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Chapter 10

  1. The interest in collecting the texts and works of art of ancient Rome and Greece, especially in fourteenth- and fifteenth-century Florence, stimulated a new, progressive taste for works that appeared like the ancients. This taste was known as __________.
      a. humanism
      b. all'antica
      c. magnificence
      d. pietra serena
  2. Using a public loggia, or open archway, and ancient-style Corinthian columns and pilasters, Filippo Brunelleschi gave this building, funded by the Arte della Seta (the silk guild), a distinct classical appearance.
      a. Palazzo Vecchio
      b. Or San Michele
      c. Foundling Hospital
      d. Church of Santa Maria Novella
  3. During the fifteenth century in Florence, the construction of grand family palaces, such as the Medici, Strozzi, and Rucellai palaces, became seen as a civic duty of wealthy families to improve the public realm through private palaces. This duty, or virtue, was known as _________.
      a. humanism
      b. piety
      c. magnificenza
      d. prudence
  4. At the church of San Francesco at Rimini, a thirteenth-century church he redesigned as a family mausoleum for Sigismondo Malatesta (1417–1468), Leon Battista Alberti used fluted half-columns on the church façade in imitation of this Roman triumphal arch.
      a. Arch of Titus
      b. Arch of Septimius Severus
      c. Arch of Augustus at Rimini
      d. Arch of Constantine
  5. Trained as a sculptor in Florence, Antonio Averlino, better known as Filarete (c. 1400–1469) designed a fictional city, called ______, whose plan consisted of an eight-point star with radiating streets and canals that led to the center.
      a. Borgo
      b. Pienza
      c. Sforzinda
      d. Amianta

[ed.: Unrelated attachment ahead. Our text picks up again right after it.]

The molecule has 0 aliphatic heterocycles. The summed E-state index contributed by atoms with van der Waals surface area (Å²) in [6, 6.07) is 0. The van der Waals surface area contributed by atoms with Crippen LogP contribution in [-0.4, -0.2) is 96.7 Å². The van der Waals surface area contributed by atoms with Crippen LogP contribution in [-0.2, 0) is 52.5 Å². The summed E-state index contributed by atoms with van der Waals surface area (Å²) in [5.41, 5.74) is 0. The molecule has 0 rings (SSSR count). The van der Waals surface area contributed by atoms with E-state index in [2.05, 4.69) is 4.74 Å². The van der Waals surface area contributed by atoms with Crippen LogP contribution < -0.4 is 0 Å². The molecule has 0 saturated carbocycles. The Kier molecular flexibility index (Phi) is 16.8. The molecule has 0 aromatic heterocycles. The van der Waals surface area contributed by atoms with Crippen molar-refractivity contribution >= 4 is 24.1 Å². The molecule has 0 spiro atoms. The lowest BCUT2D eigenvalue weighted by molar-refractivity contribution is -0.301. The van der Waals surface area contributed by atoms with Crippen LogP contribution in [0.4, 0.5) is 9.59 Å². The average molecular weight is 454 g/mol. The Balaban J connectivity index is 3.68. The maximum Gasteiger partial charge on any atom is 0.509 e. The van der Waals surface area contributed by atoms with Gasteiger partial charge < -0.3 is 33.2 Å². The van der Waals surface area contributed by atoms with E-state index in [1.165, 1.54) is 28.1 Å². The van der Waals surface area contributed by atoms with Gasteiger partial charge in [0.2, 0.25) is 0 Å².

6. The oldest wooden church in Russia, this fourteenth-century church had a plan relating to the standard blockwork type with dimensions corresponding to the 3 m (9.6 ft.) optimum length of the timbers.
      a. Church of the Tithe
      b. Saint Lazarus on Kizhi Island
      c. Saint Sophia in Kiev
      d. Cathedral of the Dormition
  7. After his expulsion of the Tatars from this city by 1480, Ivan III replanned this city to be a “third Rome,” or a successor to both Rome and Constantinople.
      a. Kiev
      b. Novgorod
      c. Moscow
      d. Kraków
  8. With colorful onion domes, called _________, and stacked gables girding their tall drums, Postinik Yakovlev's sixteenth-century church of Saint Basil in Moscow represented a conscious rejection of Italian influence as a triumphal expression of Russian identity and the triumph over the east.
      a. posadnik
      b. lukovitsas
      c. Hasht Bihisht
      d. botchkas
  9. In an attempt to win the favor of the Polish people, this king commissioned the arcaded Cloth Hall (the Sukiennice), similar in scale to the Waterhalle in Bruges.
      a. Vladimir
      b. Ivan IV
      c. Kasimir III
      d. Matthias Corvinus
  10. The combination of Gothic and classical motifs in the Vladislav Wing of this castle in Prague reveals that the arrival of artists and styles from Italy did not result in pure all'antica style.
      a. Wawel Hill compound
      b. Kremlin
      c. Waterhalle
      d. Hradčany
  11. In what is the present-day American southwest, the Anasazi constructed sacred spaces in underground circular chambers, known as ________.
      a. pueblos
      b. kivas
      c. grods
      d. cliff palaces
  12. Similar to Venice, the Aztec city of Tenochtitlán grew on land recuperated from marshes. A series of shallow canals divided the city into quarters, which were further subdivided into ________, or wards.
      a. calpulli
      b. siheyuan
      c. cihuacalli
      d. tlatoani
  13. The Great Temple of Tenochtitlán was known as _________. The steep pyramidal sanctuary rose 60 m, and it was rebuilt at least six times, with each new version enveloping the earlier one.
      a. Coatepetl
      b. Huitzilopochtli
      c. chacmol
      d. Quetzalcoatl
  14. These orthogonal blocks were used in Inca masonry. They were joined in highly irregular, interlocking courses. The sites of Cuzco, Ollantaytambo, and Sacsahuamán display these blocks in their walls.
      a. quipu
      b. ompholos
      c. Intihuatana
      d. cancha
  15. This hillside site, overlooking the Incan city of Cuzco, is considered to be the most impressive work of Inca masonry.
      a. Ollatayambo
      b. Huacaypata
      c. Sacsahuamán
      d. Machu Picchu
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